Ton Huls, Chief Financial Officer at Mriya Agro Holding has been in Ukraine for 12 years. He speaks about Ukraine’s advantages and flaws. This is an abridged version of the interview given to Ukraine Today.
Ukraine is dynamic, people are keen to learn
“I enjoy it. I think it’s a very dynamic country. People are very nice, the overall education of the is very high and they are very keen to learn, which makes working them very interesting,” he says when asked to describe his experiences in Ukraine. He also emphasizes that the Ukrainian black soil called chernozem is very nurturing and has very good quality. The return on it is much higher than on the sand or other clay type of grounds.
The Ukrainian market offers perspectives for the Dutch companies that produce seeds and agricultural equipment, Huls says. The latter includes both the primary agricultural equipment (e.g. for potatoes or potato industry) and the primary processing sector (e.g. building big stables, everything related to chicken breeding, etc.). Sunflower seed crushing is another industry which is in need of development and investments, the businessman adds.
Huls is confident, that Ukraine is a very good place for Europe to expand its need for agricultural product, specifically for countries like Holland, which have very limited space. “We sometimes joke and tell that we have some cows, 2000 of them, which for us is not the primary business. But in Holland, if you would have 2000 cows, you would probably be the largest cow farmer in The Netherlands.”
Bureaucracy and outdated practices draw the country back
What makes foreigners hate Ukraine is outdated practices and bureaucracy. Bringing Dutch processing machines to Ukraine would make a big difference, the businessman says, but “using old tractors to plow and sow and using new ones for harvest makes no sense.”
Bringing engineers and agronomists from Holland to give training to people on how to improve the whole process from soil preparation to harvesting could make Ukraine a much stronger agricultural place, he believes.
Another big obstacle is bureaucracy. “You need to accept, that you need to follow the bureaucratic rules, and that is already difficult for a lot of West European Dutch businessmen who want to come here and do something,” Huls shares.[quote float=”right”]In the 2014 Maidan revolution Ukraine showed that it wants to be part of the West European culture and society, and not so much to the East European, Russian-driven society. – Ton Huls[/quote]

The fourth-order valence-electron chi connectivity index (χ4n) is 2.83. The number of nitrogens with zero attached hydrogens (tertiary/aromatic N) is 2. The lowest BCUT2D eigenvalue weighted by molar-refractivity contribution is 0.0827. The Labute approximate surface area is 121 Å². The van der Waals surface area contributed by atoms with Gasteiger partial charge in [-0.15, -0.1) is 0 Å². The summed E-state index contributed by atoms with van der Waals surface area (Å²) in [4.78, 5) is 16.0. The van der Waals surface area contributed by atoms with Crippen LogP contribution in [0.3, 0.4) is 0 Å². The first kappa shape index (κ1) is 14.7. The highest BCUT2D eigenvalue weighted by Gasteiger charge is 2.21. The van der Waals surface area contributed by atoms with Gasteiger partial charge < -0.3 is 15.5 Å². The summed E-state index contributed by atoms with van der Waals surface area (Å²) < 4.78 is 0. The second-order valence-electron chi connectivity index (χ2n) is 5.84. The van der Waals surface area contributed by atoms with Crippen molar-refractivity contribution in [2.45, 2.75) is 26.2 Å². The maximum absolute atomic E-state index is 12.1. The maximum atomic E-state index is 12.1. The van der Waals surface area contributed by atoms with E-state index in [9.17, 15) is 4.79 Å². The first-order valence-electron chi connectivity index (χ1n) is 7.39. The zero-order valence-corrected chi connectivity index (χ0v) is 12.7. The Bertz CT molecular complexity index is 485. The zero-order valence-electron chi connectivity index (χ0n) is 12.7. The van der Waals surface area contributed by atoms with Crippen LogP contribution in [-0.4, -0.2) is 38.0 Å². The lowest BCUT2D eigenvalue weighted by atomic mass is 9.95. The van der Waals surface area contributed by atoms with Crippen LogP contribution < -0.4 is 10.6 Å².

Most entrepreneurs do not possess administrative skills required for “precise and very bureaucratic Ukrainian economy and legal system”. In Ukraine one needs to make sure that all documents are in order and licenses are in place before starting business.
That is why Ukraine is a country, which you “either love or hate,” there aren’t a lot of people who are neutral in the middle, the businessman states.
“If you look at the Dutch people, there are two groups. People that come, love it, and never leave, like me. And there are others that come as an expert for one of the big Dutch companies, hate it, and are very happy when their assignment of 3-4 years ends and they leave. It looks as if Ukraine is either a country which you either love or hate.”
In 2014 revolution Ukraine made a very clear West European choice
Huls has seen Ukraine going through two revolutions and he says there is a big difference between them.
“The 2004 Orange Revolution was a peaceful revolution, where you really felt the spirit of ‘we’re going to change the country’ without it being aggressive,” he shares.
It was possible for the Dutchman to go to the Euromaidan protests when there were tents on street without any problems, and he didn’t have any fear. But in 2014, Huls tells, it was much more aggressive from the beginning, people were wearing helmets and masks.
“I think that specifically in the 2014 Maidan revolution the Ukrainian population made a very clear choice – they consider themselves a West European country. They want to be part of the West European culture and society, and not so much to the East European, Russian-driven society.”
However, what happened after the revolution – Crimea annexation and and military conflict in the East makes Ukraine a very difficult country for foreign investments, the businessman concludes.
Stable political turbulence and stable economical upwards line
“If you look at the last 15 years, there was a very big stability in turbulence,” Huls says asked about influence of political turmoil on running business.
According to European norms, there is a constant turbulence, he states. Though, political changes do not correlate with business activities: “I saw the Orange revolution, i saw Yushchenko being replaced by Yanukovych, I saw the economic crisis and economic boom in 2007. But overall there is a very stable line upwards for the Ukrainian economy.”
That is why organizations such as the European bank for reconstruction and development are now very active in Ukraine financing projects.”Before there were very clear guidelines to look only at the big projects, big companies, and today they are looking at the medium-sized ones,” Huls tells. The donors also understand that the real growth of the economy is not coming from the top-20 biggest companies in the country, but the middle-class companies.
Association Agreement will make business easier
The Association Agreement with Ukraine will make business easier, Huls says: “It will be much easier for us to buy innovative products from the Dutch market and implement them in Ukraine. Right now there has been a lot of restrictions on licensing every different kind of breed which you want to plant in Ukraine and today this is significantly reduced. So it’s much easier to select breeds which really accommodate to Ukrainian soil conditions much better than if you have to just take one of the three of four which are available.”